Fitness Minutes: (6,555)
1/13/14 10:29 A
How long are you giving yourself to see results? I can speak from personal experience that it takes me at least a month of a particular training program before I start actually noticing gains, especially in things like endurance and speed. I also noticed that the harder I pushed myself initally, the faster I would burn out and get discouraged. Getting fit, in many respects, is like losing weight: you make progress sometimes, you lose progress sometimes, and sometimes you get stuck.
I'll probably get yelled at for saying this next part but it's been true for me: exercise is really about finding your limits and then finding the the confidence/will/stupidity to push past them. For example, I was stuck at a 115# deadlift *forever* until one day I just said "screw it" and added another 10# to the bar. Did I do as many reps that time? Not even close. Did I manage to do one rep? Yep. And that gave me the confidence to try for 2 reps the next time.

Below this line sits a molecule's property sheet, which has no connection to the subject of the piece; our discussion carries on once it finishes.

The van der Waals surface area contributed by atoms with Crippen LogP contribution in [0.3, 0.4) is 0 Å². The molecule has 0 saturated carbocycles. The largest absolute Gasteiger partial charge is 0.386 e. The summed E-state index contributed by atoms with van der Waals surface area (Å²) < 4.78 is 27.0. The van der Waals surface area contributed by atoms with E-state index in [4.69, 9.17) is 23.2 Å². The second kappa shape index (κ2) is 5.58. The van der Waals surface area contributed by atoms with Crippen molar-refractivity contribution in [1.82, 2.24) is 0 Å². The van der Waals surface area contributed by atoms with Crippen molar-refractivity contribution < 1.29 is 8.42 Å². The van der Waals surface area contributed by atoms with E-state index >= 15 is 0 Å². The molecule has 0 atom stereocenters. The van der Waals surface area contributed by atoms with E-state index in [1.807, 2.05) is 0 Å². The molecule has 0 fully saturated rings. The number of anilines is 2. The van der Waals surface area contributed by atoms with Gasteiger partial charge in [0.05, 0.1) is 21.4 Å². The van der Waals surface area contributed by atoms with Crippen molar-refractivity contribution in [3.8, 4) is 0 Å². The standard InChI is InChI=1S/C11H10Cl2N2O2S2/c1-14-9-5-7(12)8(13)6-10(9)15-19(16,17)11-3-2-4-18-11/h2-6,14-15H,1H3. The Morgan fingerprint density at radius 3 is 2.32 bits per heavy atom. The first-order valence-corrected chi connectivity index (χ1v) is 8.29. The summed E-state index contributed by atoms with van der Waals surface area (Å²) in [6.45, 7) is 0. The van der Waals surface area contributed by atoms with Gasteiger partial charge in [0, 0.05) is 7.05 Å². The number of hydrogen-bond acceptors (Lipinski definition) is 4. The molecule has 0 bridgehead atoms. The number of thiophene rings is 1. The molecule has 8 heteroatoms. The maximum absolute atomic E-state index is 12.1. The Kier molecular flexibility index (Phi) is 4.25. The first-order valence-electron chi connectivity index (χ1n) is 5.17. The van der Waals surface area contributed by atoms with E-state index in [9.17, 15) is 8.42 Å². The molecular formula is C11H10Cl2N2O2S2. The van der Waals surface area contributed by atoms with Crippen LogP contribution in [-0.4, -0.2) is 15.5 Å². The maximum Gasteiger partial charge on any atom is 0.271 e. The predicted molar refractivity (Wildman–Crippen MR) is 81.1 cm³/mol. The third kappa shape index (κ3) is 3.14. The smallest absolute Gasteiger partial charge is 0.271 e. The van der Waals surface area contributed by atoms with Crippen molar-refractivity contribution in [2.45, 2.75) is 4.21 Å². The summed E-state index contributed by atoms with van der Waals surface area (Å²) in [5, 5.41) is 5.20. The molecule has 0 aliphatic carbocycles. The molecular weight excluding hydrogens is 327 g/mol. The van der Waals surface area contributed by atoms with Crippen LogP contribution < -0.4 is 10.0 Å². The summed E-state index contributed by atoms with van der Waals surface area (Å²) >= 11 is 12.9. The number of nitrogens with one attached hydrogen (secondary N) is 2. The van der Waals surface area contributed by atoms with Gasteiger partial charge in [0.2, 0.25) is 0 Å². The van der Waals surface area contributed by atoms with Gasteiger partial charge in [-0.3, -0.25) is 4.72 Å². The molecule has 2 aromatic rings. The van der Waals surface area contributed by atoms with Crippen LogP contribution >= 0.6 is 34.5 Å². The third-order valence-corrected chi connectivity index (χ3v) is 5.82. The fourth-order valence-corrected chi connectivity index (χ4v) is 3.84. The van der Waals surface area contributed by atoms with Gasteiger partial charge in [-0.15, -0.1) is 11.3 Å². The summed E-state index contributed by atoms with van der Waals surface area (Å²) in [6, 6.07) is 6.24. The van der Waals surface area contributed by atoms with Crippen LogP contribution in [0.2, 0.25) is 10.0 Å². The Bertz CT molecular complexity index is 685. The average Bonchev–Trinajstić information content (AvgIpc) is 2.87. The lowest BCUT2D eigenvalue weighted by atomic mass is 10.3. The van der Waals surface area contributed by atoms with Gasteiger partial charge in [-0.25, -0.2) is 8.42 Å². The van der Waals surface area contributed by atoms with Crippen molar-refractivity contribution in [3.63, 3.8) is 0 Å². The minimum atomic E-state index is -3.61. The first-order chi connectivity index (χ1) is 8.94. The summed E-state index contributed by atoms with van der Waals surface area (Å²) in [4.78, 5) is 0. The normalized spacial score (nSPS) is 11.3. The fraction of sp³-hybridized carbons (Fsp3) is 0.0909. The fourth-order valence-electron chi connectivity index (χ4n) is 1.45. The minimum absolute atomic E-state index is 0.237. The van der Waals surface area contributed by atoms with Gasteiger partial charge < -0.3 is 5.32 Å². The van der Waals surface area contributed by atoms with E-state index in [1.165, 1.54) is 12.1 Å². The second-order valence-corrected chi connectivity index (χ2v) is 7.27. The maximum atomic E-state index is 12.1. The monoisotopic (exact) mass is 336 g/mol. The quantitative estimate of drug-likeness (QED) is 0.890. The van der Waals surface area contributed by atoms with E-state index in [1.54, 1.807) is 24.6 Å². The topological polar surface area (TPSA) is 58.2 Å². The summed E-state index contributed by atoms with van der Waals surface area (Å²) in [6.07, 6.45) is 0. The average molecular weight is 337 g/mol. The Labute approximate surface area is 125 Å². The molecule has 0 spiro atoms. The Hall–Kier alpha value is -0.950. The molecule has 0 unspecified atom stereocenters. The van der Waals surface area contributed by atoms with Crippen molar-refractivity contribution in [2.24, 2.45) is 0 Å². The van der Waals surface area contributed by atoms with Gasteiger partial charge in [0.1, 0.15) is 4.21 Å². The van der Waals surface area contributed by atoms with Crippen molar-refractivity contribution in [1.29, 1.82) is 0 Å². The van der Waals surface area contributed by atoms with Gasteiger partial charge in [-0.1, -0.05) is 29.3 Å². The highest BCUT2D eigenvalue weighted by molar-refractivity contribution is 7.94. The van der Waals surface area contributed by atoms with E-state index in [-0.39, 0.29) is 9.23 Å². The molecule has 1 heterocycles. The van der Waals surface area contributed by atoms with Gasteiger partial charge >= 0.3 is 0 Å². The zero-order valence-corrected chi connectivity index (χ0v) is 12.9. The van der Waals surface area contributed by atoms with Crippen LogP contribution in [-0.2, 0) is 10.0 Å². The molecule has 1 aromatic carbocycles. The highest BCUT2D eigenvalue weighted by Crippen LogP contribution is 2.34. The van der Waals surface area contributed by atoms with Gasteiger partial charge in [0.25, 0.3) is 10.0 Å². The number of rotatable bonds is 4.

It sounds like you've hit a bit of a wall and just need to take sometime to gather up the gumption to knock it down. Good luck!
Fitness Minutes: (3,319)
386 1/13/14 10:03 A
I have always done some form of exercise, sometimes more, sometimes less, but have NEVER found myself feeling stronger, more flexible, or more energetic. I like walking, I enjoy some fitness classes, but overall they don't seem to have any particular impact on me pro or con. At one point I tried running; a 12 minute mile seemed to be my absolute personal best. At another point I went to the gym 4 times a week, but could never seem to increase my weights or improve my aerobic performance.
Recently (last few months) I decided to up the ante, and started taking some relatively intensive kickboxing and intervals classes. Each time I go, it feels more and more difficult -- and instead of feeling energized for the day, I feel tired. Today, I was almost unable to keep up after 20 minutes, and then fell OFF the damned "step!"
I just went to the doc and have a clean bill of health. I'm a relatively energetic 54 year old woman who is raising 2 teens, running a busy freelance writing business, keeping house, singing in a choir, acting, directing plays...
What the heck is the matter with me?! Am I just genetically incapable of getting into shape or improving my stamina?